Andrea Rondeau column: We will talk to other people, too

I was surprised by a call a few weeks ago from someone who was angry about a story we’d written after she had called and told us about a story she wanted to get out to the public.

One of her major issues seemed to be that the reporter had spoken not just to her, but to another source for the story. This was clearly a source she did not agree with and she was upset that we’d used this second source in the story. This surprised me because I’d spoken to this person on a number of occasions in the past and written stories involving her on a separate subject. I believed from this past experience that she understood that we would likely not just be speaking to her for the story.

In journalism, we try as a matter of course, if possible, to have more than one source for any given story. Whether that’s an expert, an official, or someone from the opposite side of an argument, we will try to get hold of them. If the story is from an official source to start with, sometimes that means we’ll try to get comment from someone non-official. But the fact remains, if you call us up and tell us about something, especially if it’s something interesting or controversial, you should be prepared that we are going to call someone besides you.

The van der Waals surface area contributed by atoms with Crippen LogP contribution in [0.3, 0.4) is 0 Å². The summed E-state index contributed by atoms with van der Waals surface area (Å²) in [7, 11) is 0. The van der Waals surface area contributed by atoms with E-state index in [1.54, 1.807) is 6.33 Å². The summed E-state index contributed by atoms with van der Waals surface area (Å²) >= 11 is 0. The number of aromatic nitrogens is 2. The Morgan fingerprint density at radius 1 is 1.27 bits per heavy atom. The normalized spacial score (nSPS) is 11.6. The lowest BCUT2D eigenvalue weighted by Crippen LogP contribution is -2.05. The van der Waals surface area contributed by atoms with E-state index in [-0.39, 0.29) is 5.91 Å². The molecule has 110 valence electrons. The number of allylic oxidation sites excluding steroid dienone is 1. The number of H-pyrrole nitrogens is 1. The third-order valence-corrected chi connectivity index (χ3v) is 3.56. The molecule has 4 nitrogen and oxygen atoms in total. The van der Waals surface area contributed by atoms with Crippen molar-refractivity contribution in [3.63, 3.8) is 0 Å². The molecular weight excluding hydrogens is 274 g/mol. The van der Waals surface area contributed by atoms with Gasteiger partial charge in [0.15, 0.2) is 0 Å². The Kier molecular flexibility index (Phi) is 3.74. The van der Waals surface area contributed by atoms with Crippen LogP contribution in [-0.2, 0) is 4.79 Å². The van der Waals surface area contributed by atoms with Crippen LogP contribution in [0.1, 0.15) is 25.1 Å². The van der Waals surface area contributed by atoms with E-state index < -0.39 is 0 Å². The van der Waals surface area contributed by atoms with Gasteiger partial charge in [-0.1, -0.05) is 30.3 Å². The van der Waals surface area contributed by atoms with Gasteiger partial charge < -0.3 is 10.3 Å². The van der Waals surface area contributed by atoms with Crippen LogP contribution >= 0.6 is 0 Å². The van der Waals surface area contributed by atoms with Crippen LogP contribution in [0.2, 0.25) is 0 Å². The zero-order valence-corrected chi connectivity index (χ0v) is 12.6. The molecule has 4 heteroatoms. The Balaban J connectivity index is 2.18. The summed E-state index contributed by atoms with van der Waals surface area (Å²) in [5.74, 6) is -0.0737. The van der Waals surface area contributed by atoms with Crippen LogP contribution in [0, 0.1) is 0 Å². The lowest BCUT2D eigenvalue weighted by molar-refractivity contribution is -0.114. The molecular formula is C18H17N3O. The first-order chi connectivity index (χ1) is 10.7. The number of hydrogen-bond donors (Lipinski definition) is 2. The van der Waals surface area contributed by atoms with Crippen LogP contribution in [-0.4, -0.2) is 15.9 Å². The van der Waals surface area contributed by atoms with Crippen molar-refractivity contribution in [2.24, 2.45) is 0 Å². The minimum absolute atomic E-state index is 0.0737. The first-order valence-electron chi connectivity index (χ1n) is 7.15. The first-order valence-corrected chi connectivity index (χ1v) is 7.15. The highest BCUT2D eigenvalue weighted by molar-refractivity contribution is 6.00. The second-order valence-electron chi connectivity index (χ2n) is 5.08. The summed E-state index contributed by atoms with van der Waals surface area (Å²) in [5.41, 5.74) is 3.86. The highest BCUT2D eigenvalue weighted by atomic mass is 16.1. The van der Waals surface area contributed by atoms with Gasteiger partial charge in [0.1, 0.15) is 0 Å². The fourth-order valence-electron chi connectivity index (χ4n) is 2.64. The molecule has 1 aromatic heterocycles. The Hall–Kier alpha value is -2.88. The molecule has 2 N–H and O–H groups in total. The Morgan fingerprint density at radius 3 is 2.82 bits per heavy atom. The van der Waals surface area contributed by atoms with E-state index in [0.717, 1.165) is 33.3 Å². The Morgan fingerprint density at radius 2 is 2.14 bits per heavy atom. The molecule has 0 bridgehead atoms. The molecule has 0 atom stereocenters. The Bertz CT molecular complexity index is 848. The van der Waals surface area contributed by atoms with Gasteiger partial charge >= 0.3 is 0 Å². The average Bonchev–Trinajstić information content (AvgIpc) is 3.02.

Going beyond the single source story is what journalists are trained to try to do. Getting another perspective on an issue or event broadens the story — most of the time, it just makes for better copy. Sometimes it’s about balance, of course, but sometimes it’s just about making a story more interesting or informative. Often, finding another source helps the reporter to better understand what they’re writing about.

There can be such a thing as false balance, where two arguments or opinions are given equal weight when one does not actually deserve it, and we try to steer clear of that as well. Doing so can come down to the judgement of the reporter or me, as editor. We also don’t usually need to talk to 20 different people for a 400 word article. The result would just be chaotic and cut up, rather than provide additional insight. That’s also a matter of judgement. If I still have outstanding questions when I read a piece I do ask the reporter to try to get hold of another source for those answers. I figure if I’m asking these questions, chances are a reader will as well.

It comes down to the fact that a news or even feature story, as opposed to a column or letter, isn’t solely about your single viewpoint.

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